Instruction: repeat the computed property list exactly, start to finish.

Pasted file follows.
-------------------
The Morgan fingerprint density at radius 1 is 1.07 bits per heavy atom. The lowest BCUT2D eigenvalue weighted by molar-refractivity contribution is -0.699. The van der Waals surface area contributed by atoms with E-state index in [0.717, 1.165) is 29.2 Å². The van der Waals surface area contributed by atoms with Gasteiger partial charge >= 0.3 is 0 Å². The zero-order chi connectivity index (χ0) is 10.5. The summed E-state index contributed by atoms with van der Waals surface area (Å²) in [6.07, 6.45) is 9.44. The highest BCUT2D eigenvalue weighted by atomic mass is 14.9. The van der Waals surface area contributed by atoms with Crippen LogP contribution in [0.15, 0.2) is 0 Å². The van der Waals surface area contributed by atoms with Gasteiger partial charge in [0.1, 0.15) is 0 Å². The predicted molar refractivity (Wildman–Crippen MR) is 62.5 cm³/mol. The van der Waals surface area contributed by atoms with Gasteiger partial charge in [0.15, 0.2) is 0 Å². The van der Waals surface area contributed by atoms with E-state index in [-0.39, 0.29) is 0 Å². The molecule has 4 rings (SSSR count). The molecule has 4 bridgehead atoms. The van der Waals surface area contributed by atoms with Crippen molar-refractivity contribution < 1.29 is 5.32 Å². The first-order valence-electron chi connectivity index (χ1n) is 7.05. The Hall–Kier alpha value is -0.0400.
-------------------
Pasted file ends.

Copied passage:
The Morgan fingerprint density at radius 1 is 1.07 bits per heavy atom. The lowest BCUT2D eigenvalue weighted by molar-refractivity contribution is -0.699. The van der Waals surface area contributed by atoms with E-state index in [0.717, 1.165) is 29.2 Å². The van der Waals surface area contributed by atoms with Gasteiger partial charge >= 0.3 is 0 Å². The zero-order chi connectivity index (χ0) is 10.5. The summed E-state index contributed by atoms with van der Waals surface area (Å²) in [6.07, 6.45) is 9.44. The highest BCUT2D eigenvalue weighted by atomic mass is 14.9. The van der Waals surface area contributed by atoms with Crippen LogP contribution in [0.15, 0.2) is 0 Å². The van der Waals surface area contributed by atoms with Gasteiger partial charge in [0.1, 0.15) is 0 Å². The predicted molar refractivity (Wildman–Crippen MR) is 62.5 cm³/mol. The van der Waals surface area contributed by atoms with Gasteiger partial charge in [0.15, 0.2) is 0 Å². The van der Waals surface area contributed by atoms with E-state index in [-0.39, 0.29) is 0 Å². The molecule has 4 rings (SSSR count). The molecule has 4 bridgehead atoms. The van der Waals surface area contributed by atoms with Crippen molar-refractivity contribution < 1.29 is 5.32 Å². The first-order valence-electron chi connectivity index (χ1n) is 7.05. The Hall–Kier alpha value is -0.0400.